May 3, 1965
HARRY KEYISHIAN, GEORGE HOCHFIELD, NEWTON GARVER, RALPH N. MAUD AND GEORGE E. STARBUCK, APPELLANTS,
BOARD OF REGENTS OF THE UNIVERSITY OF THE STATE OF NEW YORK, BOARD OF TRUSTEES OF THE STATE UNIVERSITY OF NEW YORK, STATE UNIVERSITY OF NEW YORK AT BUFFALO, CLIFFORD C. FURNAS, J. LAWRENCE MURRAY, ARTHUR LEVITT, DEPARTMENT OF CIVIL SERVICE OF THE STATE OF NEW YORK, CIVIL SERVICE COMMISSION OF THE STATE OF NEW YORK, MARY GOODE KRONE, AND ALEXANDER A. FALK, APPELLEES.
Before SMITH and MARSHALL, Circuit Judges, and METZNER, District Judge*fn* .
MARSHALL, Circuit Judge:
Appellants, faculty members of the State University of New York at Buffalo, commenced a class action in the United States District Court for the Western District of New York under 28 U.S.C.A. §§ 2281, 2284 for the convening of a three-judge district court to pass on the constitutionality of Sections 3021 and 3022 of the New York Education Law, McKinney's Consol.Laws, c. 16, Section 105 of the New York Civil Service Law, McKinney's Consol.Laws, c. 7, and Section 244 of Article XVIII of the Rules of the Board of Regents of the State of New York as well as the required certificates and oaths.
Appellants refused to sign loyalty certificates*fn1 prepared by the Board of Regents pursuant to Section 3022*fn2 The complaint is an attack upon the constitutionality of the entire system set up pursuant to the statute requiring the promulgation of the rules and the reference to the statutes in the certificates in question. The claim is that the laws are unconstitutionally vague in violation of the Fourteenth Amendment and that they inhibit vital thought and speech in violation of the First Amendment as made applicable to the states by the Fourteenth Amendment.
Judge Henderson, finding no substantial federal question presented, refused to convene a three-judge court and dismissed the complaint (233 F. Supp. 752). Judge Henderson was correct in his general statement of the law: "Unless no substantial federal question is presented, a three judge Court must be convened." Idlewild Liquor Corp. v. Epstein, 370 U.S. 713, 715, 82 S. Ct. 1294, 8 L. Ed. 2d 794 (1962). It is likewise true that "the lack of substantiality in a federal question" may appear from previous decisions of the Supreme Court, California Water Serv. Co. v. City of Redding, 304 U.S. 252, 255, 58 S. Ct. 865, 867, 82 L. Ed. 1323 (1938). However, we are not convinced that the issues raised here were determined in Adler v. Board of Education, 342 U.S. 485, 72 S. Ct. 380, 96 L. Ed. 517 (1952). We, therefore, reverse and remand with instructions to convene a three-judge court.
While Adler held Section 3022 not to be unconstitutional as applied to teachers in the public schools of New York, it specifically refused to pass upon the constitutionality of section 3021 (342 U.S. at 489, 496, 72 S. Ct. 380, 96 L. Ed. 517) and certainly did not consider the application of section 3022 to university faculty members. The certificate here in question and several statutory amendments, such as Section 105(3) of the Civil Service Law, are all subsequent to Adler. Moreover, there is a significant similarity between the state laws in question here and those held unconstitutional in Baggett v. Bullitt, 377 U.S. 360, 84 S. Ct. 1316, 12 L. Ed. 2d 377 (1964). Cf. also Dombrowski v. Pfister, 380 U.S. 479, 85 S. Ct. 1116, 14 L. Ed. 2d 22 (April 26, 1965).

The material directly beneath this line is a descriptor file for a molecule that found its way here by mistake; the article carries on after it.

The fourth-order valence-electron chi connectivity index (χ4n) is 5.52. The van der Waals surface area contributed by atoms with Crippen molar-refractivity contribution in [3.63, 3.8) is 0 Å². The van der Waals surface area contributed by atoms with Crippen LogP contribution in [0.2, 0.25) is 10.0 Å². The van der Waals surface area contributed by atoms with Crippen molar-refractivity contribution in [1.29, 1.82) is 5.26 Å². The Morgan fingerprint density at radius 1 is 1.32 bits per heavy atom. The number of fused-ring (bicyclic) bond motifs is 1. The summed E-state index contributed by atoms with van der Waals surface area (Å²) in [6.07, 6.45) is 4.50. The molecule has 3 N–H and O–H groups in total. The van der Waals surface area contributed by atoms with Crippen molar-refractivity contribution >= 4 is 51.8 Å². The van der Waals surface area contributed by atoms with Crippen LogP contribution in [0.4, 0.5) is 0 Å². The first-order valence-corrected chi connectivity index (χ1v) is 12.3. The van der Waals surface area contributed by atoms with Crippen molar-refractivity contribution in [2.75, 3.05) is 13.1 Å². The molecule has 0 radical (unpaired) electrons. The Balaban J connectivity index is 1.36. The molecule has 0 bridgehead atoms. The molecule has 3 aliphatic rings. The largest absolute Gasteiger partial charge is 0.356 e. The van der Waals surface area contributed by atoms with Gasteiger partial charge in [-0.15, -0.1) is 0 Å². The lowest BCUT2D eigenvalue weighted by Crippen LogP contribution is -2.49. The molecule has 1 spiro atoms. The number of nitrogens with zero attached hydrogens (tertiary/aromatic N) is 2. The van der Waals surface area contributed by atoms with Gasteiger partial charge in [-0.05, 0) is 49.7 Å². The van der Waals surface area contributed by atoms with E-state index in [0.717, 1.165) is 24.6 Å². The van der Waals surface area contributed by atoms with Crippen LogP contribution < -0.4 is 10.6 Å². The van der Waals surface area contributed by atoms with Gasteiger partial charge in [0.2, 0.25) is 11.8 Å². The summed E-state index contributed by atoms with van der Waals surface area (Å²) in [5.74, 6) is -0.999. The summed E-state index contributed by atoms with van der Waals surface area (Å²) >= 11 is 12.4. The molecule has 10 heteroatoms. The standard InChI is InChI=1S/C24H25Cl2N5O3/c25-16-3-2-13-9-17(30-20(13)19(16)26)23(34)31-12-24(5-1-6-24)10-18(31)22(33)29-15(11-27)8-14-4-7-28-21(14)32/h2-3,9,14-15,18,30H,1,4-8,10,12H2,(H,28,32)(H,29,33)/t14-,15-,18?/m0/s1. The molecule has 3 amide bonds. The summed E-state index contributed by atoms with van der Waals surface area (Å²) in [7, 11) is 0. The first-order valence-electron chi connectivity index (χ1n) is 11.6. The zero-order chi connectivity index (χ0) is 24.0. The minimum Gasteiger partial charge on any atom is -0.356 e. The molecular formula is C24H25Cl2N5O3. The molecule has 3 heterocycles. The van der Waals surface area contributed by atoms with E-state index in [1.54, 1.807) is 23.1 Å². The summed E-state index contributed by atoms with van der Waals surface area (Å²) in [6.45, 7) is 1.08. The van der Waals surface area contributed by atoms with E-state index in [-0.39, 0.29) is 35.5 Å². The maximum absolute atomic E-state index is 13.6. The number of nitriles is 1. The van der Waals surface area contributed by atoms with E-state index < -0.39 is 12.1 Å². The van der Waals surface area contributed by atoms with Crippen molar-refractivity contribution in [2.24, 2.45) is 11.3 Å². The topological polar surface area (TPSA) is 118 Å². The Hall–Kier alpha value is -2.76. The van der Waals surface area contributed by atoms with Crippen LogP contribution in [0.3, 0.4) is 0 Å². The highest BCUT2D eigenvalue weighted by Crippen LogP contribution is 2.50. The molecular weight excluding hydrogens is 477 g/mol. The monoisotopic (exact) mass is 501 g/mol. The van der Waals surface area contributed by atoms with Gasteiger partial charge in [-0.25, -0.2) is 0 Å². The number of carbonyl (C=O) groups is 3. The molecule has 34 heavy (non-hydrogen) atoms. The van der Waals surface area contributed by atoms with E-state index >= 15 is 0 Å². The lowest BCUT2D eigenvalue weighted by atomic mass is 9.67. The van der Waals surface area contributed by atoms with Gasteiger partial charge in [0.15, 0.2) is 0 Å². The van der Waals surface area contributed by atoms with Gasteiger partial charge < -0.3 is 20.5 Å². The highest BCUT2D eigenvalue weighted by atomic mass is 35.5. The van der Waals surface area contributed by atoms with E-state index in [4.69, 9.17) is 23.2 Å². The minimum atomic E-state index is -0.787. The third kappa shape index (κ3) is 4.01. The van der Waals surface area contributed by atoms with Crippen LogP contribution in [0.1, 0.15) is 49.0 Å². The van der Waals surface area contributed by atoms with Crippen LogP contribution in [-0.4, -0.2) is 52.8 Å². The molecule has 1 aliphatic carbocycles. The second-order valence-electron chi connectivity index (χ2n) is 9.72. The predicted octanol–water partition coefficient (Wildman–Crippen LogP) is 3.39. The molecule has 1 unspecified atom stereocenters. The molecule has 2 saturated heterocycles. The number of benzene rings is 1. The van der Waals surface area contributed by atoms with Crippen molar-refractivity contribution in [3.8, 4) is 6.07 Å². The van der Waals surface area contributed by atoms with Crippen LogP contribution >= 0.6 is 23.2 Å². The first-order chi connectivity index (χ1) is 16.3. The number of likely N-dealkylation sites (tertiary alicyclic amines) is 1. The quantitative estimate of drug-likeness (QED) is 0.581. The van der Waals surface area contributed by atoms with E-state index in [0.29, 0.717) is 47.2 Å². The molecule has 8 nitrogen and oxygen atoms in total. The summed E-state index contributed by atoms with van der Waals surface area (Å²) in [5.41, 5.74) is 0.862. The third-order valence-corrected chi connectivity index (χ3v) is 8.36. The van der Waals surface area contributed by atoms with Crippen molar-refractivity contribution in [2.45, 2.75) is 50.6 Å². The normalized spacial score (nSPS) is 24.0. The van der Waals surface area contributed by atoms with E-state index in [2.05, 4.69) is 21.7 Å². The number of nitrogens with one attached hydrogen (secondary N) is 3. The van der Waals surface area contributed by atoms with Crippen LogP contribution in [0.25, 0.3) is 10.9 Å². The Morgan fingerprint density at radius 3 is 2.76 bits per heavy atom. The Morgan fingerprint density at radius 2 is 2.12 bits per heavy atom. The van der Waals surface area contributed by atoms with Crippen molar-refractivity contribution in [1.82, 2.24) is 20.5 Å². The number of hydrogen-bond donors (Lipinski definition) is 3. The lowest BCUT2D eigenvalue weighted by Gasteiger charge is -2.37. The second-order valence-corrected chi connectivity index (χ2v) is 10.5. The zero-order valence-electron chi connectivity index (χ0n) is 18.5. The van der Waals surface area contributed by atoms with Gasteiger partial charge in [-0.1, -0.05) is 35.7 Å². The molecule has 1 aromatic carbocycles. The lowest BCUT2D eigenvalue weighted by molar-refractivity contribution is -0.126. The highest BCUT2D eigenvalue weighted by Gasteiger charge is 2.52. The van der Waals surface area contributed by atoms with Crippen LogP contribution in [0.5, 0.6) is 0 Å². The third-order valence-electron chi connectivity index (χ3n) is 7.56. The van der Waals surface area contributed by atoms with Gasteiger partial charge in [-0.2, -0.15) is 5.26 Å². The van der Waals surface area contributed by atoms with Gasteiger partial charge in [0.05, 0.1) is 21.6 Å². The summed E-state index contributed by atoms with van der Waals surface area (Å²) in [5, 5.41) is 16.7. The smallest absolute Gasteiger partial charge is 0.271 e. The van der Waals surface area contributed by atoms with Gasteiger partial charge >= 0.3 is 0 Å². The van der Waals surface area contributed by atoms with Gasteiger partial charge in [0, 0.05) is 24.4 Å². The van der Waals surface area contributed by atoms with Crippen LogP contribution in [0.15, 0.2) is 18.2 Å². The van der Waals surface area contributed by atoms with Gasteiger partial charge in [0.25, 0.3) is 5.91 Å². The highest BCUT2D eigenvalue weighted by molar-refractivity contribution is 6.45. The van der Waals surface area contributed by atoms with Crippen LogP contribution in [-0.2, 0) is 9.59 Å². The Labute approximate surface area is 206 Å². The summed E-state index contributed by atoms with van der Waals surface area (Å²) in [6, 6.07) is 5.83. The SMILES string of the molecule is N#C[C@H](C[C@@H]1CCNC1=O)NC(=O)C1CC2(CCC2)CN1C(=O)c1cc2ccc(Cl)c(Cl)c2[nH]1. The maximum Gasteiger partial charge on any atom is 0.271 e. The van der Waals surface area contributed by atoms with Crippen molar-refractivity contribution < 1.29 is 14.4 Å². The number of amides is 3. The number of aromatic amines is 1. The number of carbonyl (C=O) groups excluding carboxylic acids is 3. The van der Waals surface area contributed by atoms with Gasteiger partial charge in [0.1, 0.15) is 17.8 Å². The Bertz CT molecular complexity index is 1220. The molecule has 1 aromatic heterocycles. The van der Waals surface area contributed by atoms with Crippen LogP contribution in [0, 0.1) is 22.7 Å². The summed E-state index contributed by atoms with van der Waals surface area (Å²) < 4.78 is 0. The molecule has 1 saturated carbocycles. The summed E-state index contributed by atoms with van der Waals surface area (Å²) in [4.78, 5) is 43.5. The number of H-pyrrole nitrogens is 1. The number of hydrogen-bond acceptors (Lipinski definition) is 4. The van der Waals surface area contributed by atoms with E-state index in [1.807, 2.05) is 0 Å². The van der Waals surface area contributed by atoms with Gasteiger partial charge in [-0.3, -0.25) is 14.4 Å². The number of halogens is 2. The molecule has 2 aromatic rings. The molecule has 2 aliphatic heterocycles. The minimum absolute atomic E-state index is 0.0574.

Appellees rely heavily upon the statement in Adler that, "It is equally clear that they [public school teachers] have no right to work for the State in the school system on their own terms," 342 U.S. 485, 492, 72 S. Ct. 380, 384, 96 L. Ed. 517. However, the theory that public employment which may be denied altogether may be subjected to any conditions, regardless of how unreasonable, has been uniformly rejected. In less than a year after Adler the Supreme Court clearly limited its language in Adler:
"We need not pause to consider whether an abstract right to public employment exists. It is sufficient to say that constitutional protection does extend to the public servant whose exclusion pursuant to a statute is patently arbitrary or discriminatory." Wieman v. Updegraff, 344 U.S. 183, 192, 73 S. Ct. 215, 219, 97 L. Ed. 216 (1952).
See also, Baggett v. Bullitt, 377 U.S. 360, 84 S. Ct. 1316, 12 L. Ed. 2d 377 (1964); Torcaso v. Watkins, 367 U.S. 488, 81 S. Ct. 1680, 6 L. Ed. 2d 982 (1961); Cramp v. Board of Public Instruction, 368 U.S. 278, 288, 82 S. Ct. 275, 7 L. Ed. 2d 285 (1961); Shelton v. Tucker, 364 U.S. 479, 81 S. Ct. 247, 5 L. Ed. 2d 231 (1960); Slochower v. Board of Higher Education, 350 U.S. 551, 76 S. Ct. 637, 100 L. Ed. 692 (1956); Willcox, Invasions of the First Amendment Through Conditioned Public Spending, 41 Cornell L.Q. 12 (1955).
In Wieman the Court "noted probable jurisdiction because of the public importance of this type of legislation and the recurring serious constitutional questions which it presents." 344 U.S. at 186, 73 S. Ct. at 216, and as late as 1964 the Court repeated the identical statement in Baggett, supra, 377 U.S. at 366, 84 S. Ct. at 1319. This case no less should not be dismissed as lacking in substance. We, therefore, reverse the judgment below and remand with instructions to the District Court to convene a three-judge district court pursuant to 28 U.S.C.A.§ 2284.